P.S.  I made it okay back to Beirut, developed my black and white film in my impromptu bathroom darkroom, scribbled the story and some captions, and airfreighted all that — plus the undeveloped color films – to Manhattan. LIFE ran the story only in black and white. Few of the color slides have ever been published, but you can view them now by hitting the button below.

That was 47 years ago, when I was 30. Our thanks to old Kodak for creating Kodachrome, a wonderful, permanent film whose worldwide success has outlived that of the company. And to Leica for the cameras, an M3 and an M2 (later ripped off my neck covering a flood in Jordan, but that’s another story).

Oh, the hand grenade? I lost it at the Beirut airport, if you can believe that. Perhaps it got reloaded with explosives for use in one of Lebanon’s own fierce tribal wars soon to come in the later ’60s and ’70s. Which I was not around for. Except that my (now) wife (of 27 years) did live through those bleak Beirut years. Which is another story.

I recount the story of the hand grenade and the coat in this video segment.

Here is a video segment in which I recall my travels in Northern Iraq with the Kurds in 1965.

With Mullah Mustafa Barzani, Iraq, 1965

With Mullah Mustafa Barzani, Iraq, 1965

 

With Kurdish pesh mergas, Iraq, 1965

With Kurdish pesh mergas, Iraq, 1965

Copyright statement: William Carter papers, © Stanford University Libraries. Click here for a detailed usage guide.

Written by bywilliamcarter

December 26, 2015 at 3:20 pm

Much More on the Kurds Part 6

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northern Iraq 1965

photographs and text © William Carter

They defended their birthright as a people.

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Copyright statement: William Carter papers, © Stanford University Libraries. Click here for a detailed usage guide.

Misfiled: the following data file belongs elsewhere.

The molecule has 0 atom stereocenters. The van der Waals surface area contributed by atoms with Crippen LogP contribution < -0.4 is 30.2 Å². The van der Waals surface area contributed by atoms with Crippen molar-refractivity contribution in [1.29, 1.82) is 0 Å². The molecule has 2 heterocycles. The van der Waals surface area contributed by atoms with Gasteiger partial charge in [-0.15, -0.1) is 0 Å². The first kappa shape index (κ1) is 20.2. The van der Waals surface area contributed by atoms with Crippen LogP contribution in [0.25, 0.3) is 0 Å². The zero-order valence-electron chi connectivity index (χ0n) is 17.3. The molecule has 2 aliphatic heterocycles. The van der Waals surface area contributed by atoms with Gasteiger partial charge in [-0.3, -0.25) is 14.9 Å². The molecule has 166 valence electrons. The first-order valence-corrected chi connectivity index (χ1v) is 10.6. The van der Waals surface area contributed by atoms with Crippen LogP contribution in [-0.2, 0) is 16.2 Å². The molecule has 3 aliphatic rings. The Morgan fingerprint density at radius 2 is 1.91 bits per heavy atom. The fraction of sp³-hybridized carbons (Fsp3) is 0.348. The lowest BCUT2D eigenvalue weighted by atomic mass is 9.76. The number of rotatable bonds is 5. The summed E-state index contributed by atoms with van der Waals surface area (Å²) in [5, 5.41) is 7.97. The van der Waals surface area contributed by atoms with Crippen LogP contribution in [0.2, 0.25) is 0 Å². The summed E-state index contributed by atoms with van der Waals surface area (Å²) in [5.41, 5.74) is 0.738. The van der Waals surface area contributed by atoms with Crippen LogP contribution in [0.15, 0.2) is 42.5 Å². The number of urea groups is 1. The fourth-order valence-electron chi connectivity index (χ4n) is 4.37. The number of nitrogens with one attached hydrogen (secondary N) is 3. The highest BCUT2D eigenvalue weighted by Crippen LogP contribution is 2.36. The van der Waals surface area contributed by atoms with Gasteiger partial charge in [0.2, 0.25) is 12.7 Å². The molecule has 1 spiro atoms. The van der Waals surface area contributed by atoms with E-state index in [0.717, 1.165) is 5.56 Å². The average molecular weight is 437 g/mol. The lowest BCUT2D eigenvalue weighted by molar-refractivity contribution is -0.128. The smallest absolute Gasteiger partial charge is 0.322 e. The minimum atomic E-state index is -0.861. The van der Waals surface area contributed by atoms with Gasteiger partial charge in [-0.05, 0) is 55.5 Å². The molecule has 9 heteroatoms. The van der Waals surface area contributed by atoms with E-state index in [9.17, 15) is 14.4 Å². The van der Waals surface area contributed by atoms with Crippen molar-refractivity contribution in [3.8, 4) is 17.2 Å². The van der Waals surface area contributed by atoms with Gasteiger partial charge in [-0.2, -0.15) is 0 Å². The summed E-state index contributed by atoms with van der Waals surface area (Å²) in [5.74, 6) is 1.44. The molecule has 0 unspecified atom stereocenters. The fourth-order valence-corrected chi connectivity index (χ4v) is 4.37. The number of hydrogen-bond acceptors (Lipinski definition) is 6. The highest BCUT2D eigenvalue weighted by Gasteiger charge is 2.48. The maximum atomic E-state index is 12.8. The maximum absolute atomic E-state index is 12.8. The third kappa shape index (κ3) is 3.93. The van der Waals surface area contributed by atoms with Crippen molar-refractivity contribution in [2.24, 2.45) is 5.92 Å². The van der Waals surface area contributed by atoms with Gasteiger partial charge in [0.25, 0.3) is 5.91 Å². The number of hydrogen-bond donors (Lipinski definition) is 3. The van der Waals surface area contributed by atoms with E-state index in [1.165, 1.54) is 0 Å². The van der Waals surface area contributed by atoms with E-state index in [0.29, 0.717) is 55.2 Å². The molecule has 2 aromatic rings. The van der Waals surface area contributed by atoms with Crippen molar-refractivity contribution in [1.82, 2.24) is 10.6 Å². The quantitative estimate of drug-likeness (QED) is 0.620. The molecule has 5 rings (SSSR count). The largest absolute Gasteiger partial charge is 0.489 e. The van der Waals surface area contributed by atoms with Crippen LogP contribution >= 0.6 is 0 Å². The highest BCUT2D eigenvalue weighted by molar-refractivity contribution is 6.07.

Written by bywilliamcarter

January 14, 2015 at 12:00 pm

Much More on the Kurds Part 4

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northern Iraq 1965

photographs and text © William Carter

 

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Mullah Mustafa Barzani (right) with an assistant

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Marching peshmergas getting directions from locals

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Shepherds in spring: Kurds and their lands are distinct from others in the Middle East

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Migrant shepherd family in spring

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Relaxing in a village tea shop

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Christian girl sheltering in a cave from Iraqi bombing

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Mullah Mustafa Barzani during our last interview

Copyright statement: William Carter papers, © Stanford University Libraries. Click here for a detailed usage guide.

Written by bywilliamcarter

December 24, 2014 at 12:00 pm

Much More on the Kurds Part 3

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northern Iraq 1965

photographs and text © William Carter

 

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These are actually Yemenis. See explanation below in comments.

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Kurdish villagers beside a well-used road in northern Iraq

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Kurdish village, northern Iraq

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Shepherd boy in spring